Totally new drum concept, the build journey.

Andy

Administrator
Staff member
Ok, I've been banging on about this for some time, so I owe it to everyone to put some meat on the bones. I've designed a totally new concept in drum construction. I've come up with the design principal, produced drawings, etc & partnered with the very talented Dean Price of Guru Drumworks who's constructing the beast. I'll start by saying that, if all works out as planned, we intend to patent certain aspects of the design. That equates to frustration all round regarding giving you the full details. As most of you probably know, releasing detail of the unique features precludes patent listing, so this thread will be very general in nature for a while to come, sorry. Our decision to patent or not is based on one simple criteria, if we create a kit that sounds as good as the very best out there, we will have failed. It needs to be something very special to warrant the huge deviation from conventional design.

So, here goes on as much detail as I dare release for now:

The shells, hoops, & other key components are constructed from 200 year old mahogany.

Shell construction is stave. Tom shells are only 3mm thick (less than 1/8"), bass drum shell is 5mm thick (just over 3/16ths). Free floating & completely unstressed.

Hoops & bearing edge assemblies are segmented.

Unique "hybrid" bearing edge design.

Independent batter & reso head tuning.

Shell sizes (equivalent to standard measuring method, diameter x depth)
8" x 10"
10" x 10"
12" x 10"
14" x 16"
20" x 20"
14" x 6" snare.

Snare is conventional stave construction using tensioning lugs. Same 200 year old mahogany but 30mm thick shell, mahogany segmented hoops, triple throw symphonic strainer with chord (gut), wire, & spring snare options.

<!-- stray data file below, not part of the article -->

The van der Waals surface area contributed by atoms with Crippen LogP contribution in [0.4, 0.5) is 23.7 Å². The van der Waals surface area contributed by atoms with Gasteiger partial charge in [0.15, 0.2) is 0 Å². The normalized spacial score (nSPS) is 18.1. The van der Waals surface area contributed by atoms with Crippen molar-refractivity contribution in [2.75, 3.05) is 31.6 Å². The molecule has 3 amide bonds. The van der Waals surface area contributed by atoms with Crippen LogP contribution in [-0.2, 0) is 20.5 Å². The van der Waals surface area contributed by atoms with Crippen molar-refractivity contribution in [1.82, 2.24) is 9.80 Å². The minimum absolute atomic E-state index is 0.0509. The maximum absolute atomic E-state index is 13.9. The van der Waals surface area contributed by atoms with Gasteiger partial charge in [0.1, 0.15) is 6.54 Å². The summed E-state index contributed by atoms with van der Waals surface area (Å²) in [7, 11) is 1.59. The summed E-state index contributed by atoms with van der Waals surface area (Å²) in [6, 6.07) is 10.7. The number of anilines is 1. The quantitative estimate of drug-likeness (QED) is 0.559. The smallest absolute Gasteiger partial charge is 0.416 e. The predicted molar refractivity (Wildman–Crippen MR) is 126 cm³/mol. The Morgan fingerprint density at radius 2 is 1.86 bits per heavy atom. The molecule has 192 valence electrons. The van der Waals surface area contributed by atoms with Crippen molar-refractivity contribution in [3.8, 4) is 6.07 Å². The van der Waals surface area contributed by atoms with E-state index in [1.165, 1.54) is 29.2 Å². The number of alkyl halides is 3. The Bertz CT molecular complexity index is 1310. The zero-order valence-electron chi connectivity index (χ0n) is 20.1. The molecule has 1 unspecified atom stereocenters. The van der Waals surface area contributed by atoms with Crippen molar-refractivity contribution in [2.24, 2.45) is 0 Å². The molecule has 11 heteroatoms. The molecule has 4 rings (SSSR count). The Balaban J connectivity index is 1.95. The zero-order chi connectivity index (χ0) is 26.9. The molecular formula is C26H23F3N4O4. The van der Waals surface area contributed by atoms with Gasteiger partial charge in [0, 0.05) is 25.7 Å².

Something about the design principal & goals:

This kit is all about the sound. It's primary function is a recording kit, or live & mic'd. The construction is designed to isolate & control overtones whilst promoting maximum shell involvement. There is almost a total reliance on sympathetic resonance rather than vibration transferred by contact. This should allow me to fully exploit the depth benefits of these drums. Both the isolation systems and unique hybrid bearing edges are designed to offer maximum sustain, with the exception of the bass drum reso head & the snare.

I'll be back to this thread with updates as we progress. Once the kit is finally together, & assuming it's all worked out as planned, I'll be back on with sound clips & other stuff. Sorry it's taken so long to get to the construction stage, but just about every component of this kit has required bespoke tooling to be laid down, & that takes time. Thanks for your patience.

One last note, the very special bearing edge concept will not be the subject of a patent. Although it easily fulfills the criteria for patenting in it's own right, if it really does work, I'm keen to throw the design into the public domain so that anyone who wants to use it is free to do so.

The first picture shows the stave shells & all segmented pieces in their raw state.

The second picture shows the hoop & bearing edge blanks for the suspended floor tom.